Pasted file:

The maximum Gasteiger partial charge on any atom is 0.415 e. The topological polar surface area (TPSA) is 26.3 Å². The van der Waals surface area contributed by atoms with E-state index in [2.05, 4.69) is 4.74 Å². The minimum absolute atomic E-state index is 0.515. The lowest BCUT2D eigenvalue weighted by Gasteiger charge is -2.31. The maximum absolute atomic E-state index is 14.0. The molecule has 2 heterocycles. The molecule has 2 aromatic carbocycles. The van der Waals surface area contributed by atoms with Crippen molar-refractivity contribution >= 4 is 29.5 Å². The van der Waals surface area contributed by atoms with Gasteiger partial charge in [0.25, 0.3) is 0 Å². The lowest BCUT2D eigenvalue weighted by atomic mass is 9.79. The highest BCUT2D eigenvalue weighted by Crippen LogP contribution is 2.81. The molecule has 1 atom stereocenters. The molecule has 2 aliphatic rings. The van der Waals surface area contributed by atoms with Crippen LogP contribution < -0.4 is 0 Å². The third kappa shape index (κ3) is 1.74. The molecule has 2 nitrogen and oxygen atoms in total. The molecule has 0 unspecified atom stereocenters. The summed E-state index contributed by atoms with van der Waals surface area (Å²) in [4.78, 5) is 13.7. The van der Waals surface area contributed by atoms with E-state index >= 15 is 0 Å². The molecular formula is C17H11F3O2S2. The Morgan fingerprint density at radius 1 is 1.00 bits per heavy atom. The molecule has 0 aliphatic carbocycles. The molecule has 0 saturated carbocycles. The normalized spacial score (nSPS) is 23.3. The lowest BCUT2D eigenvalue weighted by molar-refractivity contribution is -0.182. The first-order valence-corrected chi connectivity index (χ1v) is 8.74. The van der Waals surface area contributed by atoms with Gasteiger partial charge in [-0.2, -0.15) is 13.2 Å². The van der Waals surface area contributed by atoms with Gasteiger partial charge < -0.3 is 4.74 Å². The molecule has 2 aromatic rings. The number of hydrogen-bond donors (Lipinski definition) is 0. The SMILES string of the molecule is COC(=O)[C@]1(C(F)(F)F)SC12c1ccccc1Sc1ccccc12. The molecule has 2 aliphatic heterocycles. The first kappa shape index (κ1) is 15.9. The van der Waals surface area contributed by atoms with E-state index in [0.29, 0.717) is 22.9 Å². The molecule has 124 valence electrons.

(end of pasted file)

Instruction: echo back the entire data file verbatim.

The maximum Gasteiger partial charge on any atom is 0.415 e. The topological polar surface area (TPSA) is 26.3 Å². The van der Waals surface area contributed by atoms with E-state index in [2.05, 4.69) is 4.74 Å². The minimum absolute atomic E-state index is 0.515. The lowest BCUT2D eigenvalue weighted by Gasteiger charge is -2.31. The maximum absolute atomic E-state index is 14.0. The molecule has 2 heterocycles. The molecule has 2 aromatic carbocycles. The van der Waals surface area contributed by atoms with Crippen molar-refractivity contribution >= 4 is 29.5 Å². The van der Waals surface area contributed by atoms with Gasteiger partial charge in [0.25, 0.3) is 0 Å². The lowest BCUT2D eigenvalue weighted by atomic mass is 9.79. The highest BCUT2D eigenvalue weighted by Crippen LogP contribution is 2.81. The molecule has 1 atom stereocenters. The molecule has 2 aliphatic rings. The van der Waals surface area contributed by atoms with Crippen LogP contribution < -0.4 is 0 Å². The third kappa shape index (κ3) is 1.74. The molecule has 2 nitrogen and oxygen atoms in total. The molecule has 0 unspecified atom stereocenters. The summed E-state index contributed by atoms with van der Waals surface area (Å²) in [4.78, 5) is 13.7. The van der Waals surface area contributed by atoms with E-state index >= 15 is 0 Å². The molecular formula is C17H11F3O2S2. The Morgan fingerprint density at radius 1 is 1.00 bits per heavy atom. The molecule has 0 aliphatic carbocycles. The molecule has 0 saturated carbocycles. The normalized spacial score (nSPS) is 23.3. The lowest BCUT2D eigenvalue weighted by molar-refractivity contribution is -0.182. The first-order valence-corrected chi connectivity index (χ1v) is 8.74. The van der Waals surface area contributed by atoms with Gasteiger partial charge in [-0.2, -0.15) is 13.2 Å². The van der Waals surface area contributed by atoms with Gasteiger partial charge < -0.3 is 4.74 Å². The molecule has 2 aromatic rings. The number of hydrogen-bond donors (Lipinski definition) is 0. The SMILES string of the molecule is COC(=O)[C@]1(C(F)(F)F)SC12c1ccccc1Sc1ccccc12. The molecule has 2 aliphatic heterocycles. The first kappa shape index (κ1) is 15.9. The van der Waals surface area contributed by atoms with E-state index in [0.29, 0.717) is 22.9 Å². The molecule has 124 valence electrons.